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12:18AM

The New Rules: The Jury's Still Out on Iraq War [World Politics Review]

signing.jpgPhoto: President George W. Bush signs the H.J. Resolution 114 authorizing the use of force against Iraq, Oct. 16, 2002 (White House photo by Paul Morse).

When asked for his assessment of the French Revolution's historical impact, Zhou Enlai famously replied, "It is too early to tell." Historians are fond of citing the quotation, but at times ignore its fundamental insight: that they often arrive at their judgment of historical events prematurely. Nowhere does this seem truer than in the case of America's controversial intervention in Iraq.

Continue reading this week's New Rules column at WPR.

Reader Comments (4)

A standing round of applause . . . Right on, Tom!
April 5, 2010 | Unregistered Commenterlarge
Amen.

Already e-mailing this one around.
April 5, 2010 | Unregistered CommenterJFRiley
Agree or disagree?

1. Sometimes rule-based strategic military engagement is required and with appropriate and sufficiently intelligent persistence, this engagement works to advance the social and personal rights and goods of humanity locally regionally and globally.2. US military engagement learns and teaches that US military engagement is communication connectivity and problem solving at a considerable price.3. Engagement in Iraq and Afghanistan has reinforced the notion that with the necessities difficulties complexities and vicissitudes of military engagements comes an extraordinarily rich opportunity for learning at all associated points of engagement-- strategically, in the context of everything else, and in order to inform confirm and refine a global grand strategy.4. Engagement in Iraq and Afghanistan has taught (suggested) that every nation’s and every tribe’s global strategy can and must seek to accommodate the rights of other nations and tribes to determine for themselves the kinds degrees directions and rates of progress in their local regional global economic social and cultural connectivity consistent with their own cultural identity and as they see their identity to be in proper relation to the cultural identities of other nations and/or tribes locally, regionally an globally.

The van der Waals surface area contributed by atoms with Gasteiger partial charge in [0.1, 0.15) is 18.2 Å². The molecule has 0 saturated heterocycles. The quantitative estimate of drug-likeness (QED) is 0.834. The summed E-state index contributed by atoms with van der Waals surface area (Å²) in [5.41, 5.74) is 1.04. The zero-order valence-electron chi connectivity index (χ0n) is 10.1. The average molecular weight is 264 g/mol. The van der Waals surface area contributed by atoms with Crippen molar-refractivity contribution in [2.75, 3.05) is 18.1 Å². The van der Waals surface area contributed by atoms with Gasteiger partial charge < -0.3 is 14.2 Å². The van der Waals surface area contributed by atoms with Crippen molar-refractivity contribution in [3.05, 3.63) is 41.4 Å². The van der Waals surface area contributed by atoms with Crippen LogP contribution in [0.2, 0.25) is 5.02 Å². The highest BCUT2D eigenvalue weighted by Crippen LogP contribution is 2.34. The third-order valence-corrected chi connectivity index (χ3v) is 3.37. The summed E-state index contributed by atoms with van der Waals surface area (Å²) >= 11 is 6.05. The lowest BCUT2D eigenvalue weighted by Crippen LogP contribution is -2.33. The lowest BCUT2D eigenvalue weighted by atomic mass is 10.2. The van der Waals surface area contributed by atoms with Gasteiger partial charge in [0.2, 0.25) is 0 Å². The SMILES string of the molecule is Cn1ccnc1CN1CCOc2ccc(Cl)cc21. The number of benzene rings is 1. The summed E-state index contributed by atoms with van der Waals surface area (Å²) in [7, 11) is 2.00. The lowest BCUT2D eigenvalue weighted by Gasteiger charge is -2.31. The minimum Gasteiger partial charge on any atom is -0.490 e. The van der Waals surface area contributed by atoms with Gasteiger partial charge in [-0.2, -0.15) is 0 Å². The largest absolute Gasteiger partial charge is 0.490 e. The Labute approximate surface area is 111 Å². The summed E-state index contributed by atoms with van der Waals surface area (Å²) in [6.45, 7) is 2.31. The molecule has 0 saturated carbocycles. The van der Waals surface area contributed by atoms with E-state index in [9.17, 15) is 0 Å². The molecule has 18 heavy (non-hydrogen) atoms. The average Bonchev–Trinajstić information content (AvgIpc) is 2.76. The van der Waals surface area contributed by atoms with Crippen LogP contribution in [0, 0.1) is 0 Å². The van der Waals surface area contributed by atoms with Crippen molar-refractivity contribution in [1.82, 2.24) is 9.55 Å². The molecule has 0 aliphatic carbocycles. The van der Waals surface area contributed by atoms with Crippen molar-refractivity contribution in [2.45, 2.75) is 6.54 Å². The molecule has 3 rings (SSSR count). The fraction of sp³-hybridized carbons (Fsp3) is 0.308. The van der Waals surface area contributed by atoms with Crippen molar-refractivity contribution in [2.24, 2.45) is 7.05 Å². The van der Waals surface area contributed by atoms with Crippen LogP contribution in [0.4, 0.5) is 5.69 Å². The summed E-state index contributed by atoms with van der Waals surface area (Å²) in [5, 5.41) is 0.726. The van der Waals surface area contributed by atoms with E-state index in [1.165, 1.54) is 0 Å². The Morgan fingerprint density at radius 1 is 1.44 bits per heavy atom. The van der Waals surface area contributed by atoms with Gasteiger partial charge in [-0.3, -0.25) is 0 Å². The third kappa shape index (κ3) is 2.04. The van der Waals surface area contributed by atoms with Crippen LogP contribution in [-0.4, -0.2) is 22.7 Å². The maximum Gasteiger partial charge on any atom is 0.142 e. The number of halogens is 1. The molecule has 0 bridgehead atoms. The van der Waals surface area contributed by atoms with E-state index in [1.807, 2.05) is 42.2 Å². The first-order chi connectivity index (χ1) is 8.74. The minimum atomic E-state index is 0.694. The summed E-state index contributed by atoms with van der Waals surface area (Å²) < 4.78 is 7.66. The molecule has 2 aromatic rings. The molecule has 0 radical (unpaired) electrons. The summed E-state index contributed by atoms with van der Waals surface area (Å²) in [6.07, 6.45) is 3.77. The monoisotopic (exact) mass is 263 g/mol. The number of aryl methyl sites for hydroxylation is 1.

April 5, 2010 | Unregistered CommenterGilbert Garza
My observation is that it takes 3 generations to complete their life cycle before change is measurable. Examples of extreme change would be Japan and China. Consider both those countries in 1938. Unrecognizable today. Then there are places that remain stagnant. Mexico, Chile, Alabama....OK, sorry.
April 5, 2010 | Unregistered CommenterTed O'Connor

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